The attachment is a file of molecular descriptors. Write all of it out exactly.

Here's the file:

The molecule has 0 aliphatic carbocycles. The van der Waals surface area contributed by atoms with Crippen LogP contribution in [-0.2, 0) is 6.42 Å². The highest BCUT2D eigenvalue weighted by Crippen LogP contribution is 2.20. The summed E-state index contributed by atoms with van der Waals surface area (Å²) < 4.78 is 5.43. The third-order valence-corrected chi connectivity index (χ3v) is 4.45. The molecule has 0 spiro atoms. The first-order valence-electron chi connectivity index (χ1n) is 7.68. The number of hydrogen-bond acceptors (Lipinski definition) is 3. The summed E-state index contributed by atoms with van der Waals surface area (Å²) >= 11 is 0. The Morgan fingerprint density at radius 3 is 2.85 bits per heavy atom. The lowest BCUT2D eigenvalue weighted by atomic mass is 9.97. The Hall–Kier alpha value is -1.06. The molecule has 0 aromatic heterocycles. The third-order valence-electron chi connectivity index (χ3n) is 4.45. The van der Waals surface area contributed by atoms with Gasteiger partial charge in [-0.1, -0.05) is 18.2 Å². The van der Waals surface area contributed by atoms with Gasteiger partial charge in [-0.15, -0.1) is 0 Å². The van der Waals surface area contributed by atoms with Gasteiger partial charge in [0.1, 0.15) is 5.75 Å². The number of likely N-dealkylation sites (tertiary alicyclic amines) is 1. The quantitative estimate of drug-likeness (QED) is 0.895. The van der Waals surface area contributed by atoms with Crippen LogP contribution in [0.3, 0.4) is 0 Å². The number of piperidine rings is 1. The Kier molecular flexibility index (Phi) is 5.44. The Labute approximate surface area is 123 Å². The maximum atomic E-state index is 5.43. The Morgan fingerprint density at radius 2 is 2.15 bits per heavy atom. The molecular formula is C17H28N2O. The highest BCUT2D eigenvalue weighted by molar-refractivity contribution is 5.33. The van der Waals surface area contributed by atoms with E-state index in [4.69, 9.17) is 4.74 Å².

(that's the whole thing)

The molecule has 0 aliphatic carbocycles. The van der Waals surface area contributed by atoms with Crippen LogP contribution in [-0.2, 0) is 6.42 Å². The highest BCUT2D eigenvalue weighted by Crippen LogP contribution is 2.20. The summed E-state index contributed by atoms with van der Waals surface area (Å²) < 4.78 is 5.43. The third-order valence-corrected chi connectivity index (χ3v) is 4.45. The molecule has 0 spiro atoms. The first-order valence-electron chi connectivity index (χ1n) is 7.68. The number of hydrogen-bond acceptors (Lipinski definition) is 3. The summed E-state index contributed by atoms with van der Waals surface area (Å²) >= 11 is 0. The Morgan fingerprint density at radius 3 is 2.85 bits per heavy atom. The lowest BCUT2D eigenvalue weighted by atomic mass is 9.97. The Hall–Kier alpha value is -1.06. The molecule has 0 aromatic heterocycles. The third-order valence-electron chi connectivity index (χ3n) is 4.45. The van der Waals surface area contributed by atoms with Gasteiger partial charge in [-0.1, -0.05) is 18.2 Å². The van der Waals surface area contributed by atoms with Gasteiger partial charge in [-0.15, -0.1) is 0 Å². The van der Waals surface area contributed by atoms with Gasteiger partial charge in [0.1, 0.15) is 5.75 Å². The number of likely N-dealkylation sites (tertiary alicyclic amines) is 1. The quantitative estimate of drug-likeness (QED) is 0.895. The van der Waals surface area contributed by atoms with Crippen LogP contribution in [0.3, 0.4) is 0 Å². The number of piperidine rings is 1. The Kier molecular flexibility index (Phi) is 5.44. The Labute approximate surface area is 123 Å². The maximum atomic E-state index is 5.43. The Morgan fingerprint density at radius 2 is 2.15 bits per heavy atom. The molecular formula is C17H28N2O. The highest BCUT2D eigenvalue weighted by molar-refractivity contribution is 5.33. The van der Waals surface area contributed by atoms with E-state index in [4.69, 9.17) is 4.74 Å².